The Importance of User Segmentation for Designing Digital Therapy for Adolescent Mental Health: Findings From Scoping Processes

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Show simple item record Fleming, Theresa en Merry, Sally en Stasiak, Karolina en Hopkins, Sarah en Patolo, T en Ruru, S en Latu, M en Shepherd, Matthew en Christie, Grant en Goodyear-Smith, Felicity en 2019-11-24T21:44:13Z en 2019-05 en
dc.identifier.citation JMIR mental health 6(5):e12656-e12656 May 2019 en
dc.identifier.issn 2368-7959 en
dc.identifier.uri en
dc.description.abstract BACKGROUND:New Zealand youth, especially those of Māori and Pacific descent, have high rates of depression, anxiety, and self-harm, but have low rates of help-seeking from mental health professionals. Apps, computerized therapy, and other digital tools can be effective, highly scalable treatments for anxiety and depression. Co-design processes are often used to foster engagement with end users, but this does not always lead to high levels of engagement. OBJECTIVE:We aimed to carry out preliminary scoping to understand adolescents' current internet use and diversity of preferences to inform a planned co-design process for creating digital mental health tools for teenagers. METHODS:Interactive workshops and focus groups were held with young people. Data were analyzed using a general inductive approach. RESULTS:Participants (N=58) engaged in 2 whānau (extended family) focus groups (n=4 and n=5), 2 school- or community-based focus groups (n=9 each), and 2 workshops (n=11 and n=20). The authors identified 3 overarching themes: (1) Digital mental health tools are unlikely to be successful if they rely solely on youth help-seeking. (2) A single approach is unlikely to appeal to all. Participants had diverse, noncompatible preferences in terms of look or feel of an app or digital tool. The authors identified 4 user groups players or gamers, engagers, sceptics, and straight-talkers. These groups differed by age and degree of current mental health need and preferred gamified or fun approaches, were open to a range of approaches, were generally disinterested, or preferred direct-to-the-point, serious approaches, respectively. (3) Digital mental health tools should provide an immediate response to a range of different issues and challenges that a young person may face. CONCLUSIONS:Defining the preferences of different groups of users may be important for increasing engagement with digital therapies even within specific population and mental health-need groups. This study demonstrates the importance of scoping possible user needs to inform design processes. en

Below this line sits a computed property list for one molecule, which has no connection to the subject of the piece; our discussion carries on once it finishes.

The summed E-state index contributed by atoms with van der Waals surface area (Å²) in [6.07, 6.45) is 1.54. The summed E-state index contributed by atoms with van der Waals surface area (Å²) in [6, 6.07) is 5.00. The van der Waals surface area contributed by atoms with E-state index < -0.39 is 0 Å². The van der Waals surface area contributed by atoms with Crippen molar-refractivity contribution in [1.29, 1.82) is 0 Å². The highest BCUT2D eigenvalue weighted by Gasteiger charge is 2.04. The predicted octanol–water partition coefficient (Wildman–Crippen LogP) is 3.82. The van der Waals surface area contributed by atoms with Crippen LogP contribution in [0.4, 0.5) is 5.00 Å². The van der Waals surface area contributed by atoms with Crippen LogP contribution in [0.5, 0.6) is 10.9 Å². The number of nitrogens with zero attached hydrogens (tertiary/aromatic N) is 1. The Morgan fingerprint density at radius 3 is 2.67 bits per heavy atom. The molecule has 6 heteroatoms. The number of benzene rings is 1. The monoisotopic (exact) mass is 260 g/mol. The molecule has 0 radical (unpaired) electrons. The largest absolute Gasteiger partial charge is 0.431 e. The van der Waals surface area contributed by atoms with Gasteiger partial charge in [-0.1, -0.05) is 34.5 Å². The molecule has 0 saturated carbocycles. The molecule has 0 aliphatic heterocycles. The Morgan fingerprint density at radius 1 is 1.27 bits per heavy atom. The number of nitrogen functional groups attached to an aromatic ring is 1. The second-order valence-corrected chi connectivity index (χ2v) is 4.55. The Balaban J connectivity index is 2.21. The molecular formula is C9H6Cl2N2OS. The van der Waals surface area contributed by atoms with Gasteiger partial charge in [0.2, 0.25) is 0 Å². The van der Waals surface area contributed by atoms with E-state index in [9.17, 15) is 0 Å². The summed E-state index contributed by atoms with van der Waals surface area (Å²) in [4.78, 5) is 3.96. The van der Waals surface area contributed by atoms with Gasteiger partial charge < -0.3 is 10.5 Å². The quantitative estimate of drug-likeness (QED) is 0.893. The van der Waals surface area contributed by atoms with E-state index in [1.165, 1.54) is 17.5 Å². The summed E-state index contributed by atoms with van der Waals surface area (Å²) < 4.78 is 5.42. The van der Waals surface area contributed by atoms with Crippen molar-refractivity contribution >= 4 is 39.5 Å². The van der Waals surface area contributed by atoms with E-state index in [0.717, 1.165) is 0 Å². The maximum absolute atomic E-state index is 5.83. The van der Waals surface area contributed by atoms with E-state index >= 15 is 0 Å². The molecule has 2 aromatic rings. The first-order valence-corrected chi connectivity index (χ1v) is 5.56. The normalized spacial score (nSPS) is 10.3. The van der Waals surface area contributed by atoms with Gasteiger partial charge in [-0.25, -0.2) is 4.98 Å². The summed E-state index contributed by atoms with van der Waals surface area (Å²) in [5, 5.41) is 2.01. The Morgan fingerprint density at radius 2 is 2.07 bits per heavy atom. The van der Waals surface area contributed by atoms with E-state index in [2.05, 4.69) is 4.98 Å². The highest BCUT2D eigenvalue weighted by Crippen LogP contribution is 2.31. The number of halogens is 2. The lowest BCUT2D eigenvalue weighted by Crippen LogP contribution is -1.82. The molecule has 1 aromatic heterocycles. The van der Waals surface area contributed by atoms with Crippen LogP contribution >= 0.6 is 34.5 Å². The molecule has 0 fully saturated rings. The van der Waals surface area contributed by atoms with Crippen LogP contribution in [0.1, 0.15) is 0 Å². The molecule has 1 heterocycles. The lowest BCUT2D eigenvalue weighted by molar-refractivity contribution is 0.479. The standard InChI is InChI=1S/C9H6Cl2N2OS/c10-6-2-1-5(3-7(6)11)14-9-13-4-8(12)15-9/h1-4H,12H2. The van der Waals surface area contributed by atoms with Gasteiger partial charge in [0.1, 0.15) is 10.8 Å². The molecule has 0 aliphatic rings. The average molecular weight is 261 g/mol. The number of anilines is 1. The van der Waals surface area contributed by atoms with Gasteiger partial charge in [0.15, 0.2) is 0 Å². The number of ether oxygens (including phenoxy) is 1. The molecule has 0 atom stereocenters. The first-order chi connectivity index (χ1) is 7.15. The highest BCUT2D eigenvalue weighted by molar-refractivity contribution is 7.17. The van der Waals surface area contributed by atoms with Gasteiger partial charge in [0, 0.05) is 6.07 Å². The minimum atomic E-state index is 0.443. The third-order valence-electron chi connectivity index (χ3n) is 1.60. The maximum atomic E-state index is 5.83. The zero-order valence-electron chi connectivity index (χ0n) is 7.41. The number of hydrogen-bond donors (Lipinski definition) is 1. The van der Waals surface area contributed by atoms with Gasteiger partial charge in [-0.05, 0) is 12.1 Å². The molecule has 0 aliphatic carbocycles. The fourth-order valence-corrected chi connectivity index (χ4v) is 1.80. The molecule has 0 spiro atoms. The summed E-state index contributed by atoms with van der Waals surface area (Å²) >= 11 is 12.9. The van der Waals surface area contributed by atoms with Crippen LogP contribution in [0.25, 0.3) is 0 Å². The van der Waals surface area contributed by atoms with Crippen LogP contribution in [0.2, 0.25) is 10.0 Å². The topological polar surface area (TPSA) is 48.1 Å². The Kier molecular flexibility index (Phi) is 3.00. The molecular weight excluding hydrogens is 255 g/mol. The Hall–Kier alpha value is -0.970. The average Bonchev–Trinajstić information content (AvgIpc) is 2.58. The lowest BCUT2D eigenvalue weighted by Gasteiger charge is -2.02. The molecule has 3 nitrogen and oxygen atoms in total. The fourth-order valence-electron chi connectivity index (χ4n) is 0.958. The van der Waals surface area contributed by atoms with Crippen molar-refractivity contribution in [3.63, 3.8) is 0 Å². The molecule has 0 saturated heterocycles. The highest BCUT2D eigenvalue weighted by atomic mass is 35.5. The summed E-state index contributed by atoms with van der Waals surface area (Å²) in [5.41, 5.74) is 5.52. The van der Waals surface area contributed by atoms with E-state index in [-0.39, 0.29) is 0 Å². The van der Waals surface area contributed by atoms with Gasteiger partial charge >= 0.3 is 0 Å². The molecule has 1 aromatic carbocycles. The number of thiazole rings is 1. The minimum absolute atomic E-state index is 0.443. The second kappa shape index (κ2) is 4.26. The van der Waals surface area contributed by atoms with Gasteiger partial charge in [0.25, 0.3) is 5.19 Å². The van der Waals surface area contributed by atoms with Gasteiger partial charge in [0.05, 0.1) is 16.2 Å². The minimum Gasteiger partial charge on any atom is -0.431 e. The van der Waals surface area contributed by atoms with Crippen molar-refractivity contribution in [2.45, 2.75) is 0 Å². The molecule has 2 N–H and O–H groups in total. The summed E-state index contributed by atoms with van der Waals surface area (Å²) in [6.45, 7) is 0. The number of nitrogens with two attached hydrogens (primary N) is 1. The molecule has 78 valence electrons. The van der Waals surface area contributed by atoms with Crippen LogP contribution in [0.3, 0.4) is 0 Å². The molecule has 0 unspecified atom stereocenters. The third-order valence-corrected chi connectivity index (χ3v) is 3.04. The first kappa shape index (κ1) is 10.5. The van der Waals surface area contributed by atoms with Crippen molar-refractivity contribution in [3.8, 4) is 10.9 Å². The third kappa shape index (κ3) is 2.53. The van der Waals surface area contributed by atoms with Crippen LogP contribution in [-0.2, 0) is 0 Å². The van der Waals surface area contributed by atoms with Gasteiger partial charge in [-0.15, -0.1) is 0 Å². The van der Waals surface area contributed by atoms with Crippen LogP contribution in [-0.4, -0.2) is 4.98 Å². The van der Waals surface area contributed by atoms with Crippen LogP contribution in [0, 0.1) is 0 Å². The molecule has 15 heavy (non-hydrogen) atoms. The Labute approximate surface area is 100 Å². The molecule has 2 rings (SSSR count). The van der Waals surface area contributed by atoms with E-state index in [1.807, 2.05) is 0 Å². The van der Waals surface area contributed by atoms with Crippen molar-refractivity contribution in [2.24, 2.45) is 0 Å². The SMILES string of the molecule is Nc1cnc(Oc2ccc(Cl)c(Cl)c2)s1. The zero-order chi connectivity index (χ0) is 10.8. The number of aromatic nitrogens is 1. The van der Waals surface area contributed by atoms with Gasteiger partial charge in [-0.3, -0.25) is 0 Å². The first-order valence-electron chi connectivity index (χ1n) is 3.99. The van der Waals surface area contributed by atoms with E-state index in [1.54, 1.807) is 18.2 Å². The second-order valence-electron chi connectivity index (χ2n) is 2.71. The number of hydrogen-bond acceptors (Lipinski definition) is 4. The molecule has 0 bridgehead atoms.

dc.format.medium Electronic en
dc.language eng en
dc.relation.ispartofseries JMIR mental health en
dc.rights Items in ResearchSpace are protected by copyright, with all rights reserved, unless otherwise indicated. Previously published items are made available in accordance with the copyright policy of the publisher. en
dc.rights.uri en
dc.rights.uri en
dc.title The Importance of User Segmentation for Designing Digital Therapy for Adolescent Mental Health: Findings From Scoping Processes en
dc.type Journal Article en
dc.identifier.doi 10.2196/12656 en
pubs.issue 5 en
pubs.begin-page e12656 en
pubs.volume 6 en
dc.rights.holder Copyright: The authors en
pubs.end-page e12656 en
pubs.publication-status Published en
dc.rights.accessrights en
pubs.subtype Article en
pubs.elements-id 772250 en Medical and Health Sciences en Population Health en Gen.Practice& Primary Hlthcare en School of Medicine en Psychological Medicine Dept en
dc.identifier.eissn 2368-7959 en
pubs.record-created-at-source-date 2019-06-07 en 2019-05-08 en
pubs.dimensions-id 31066705 en

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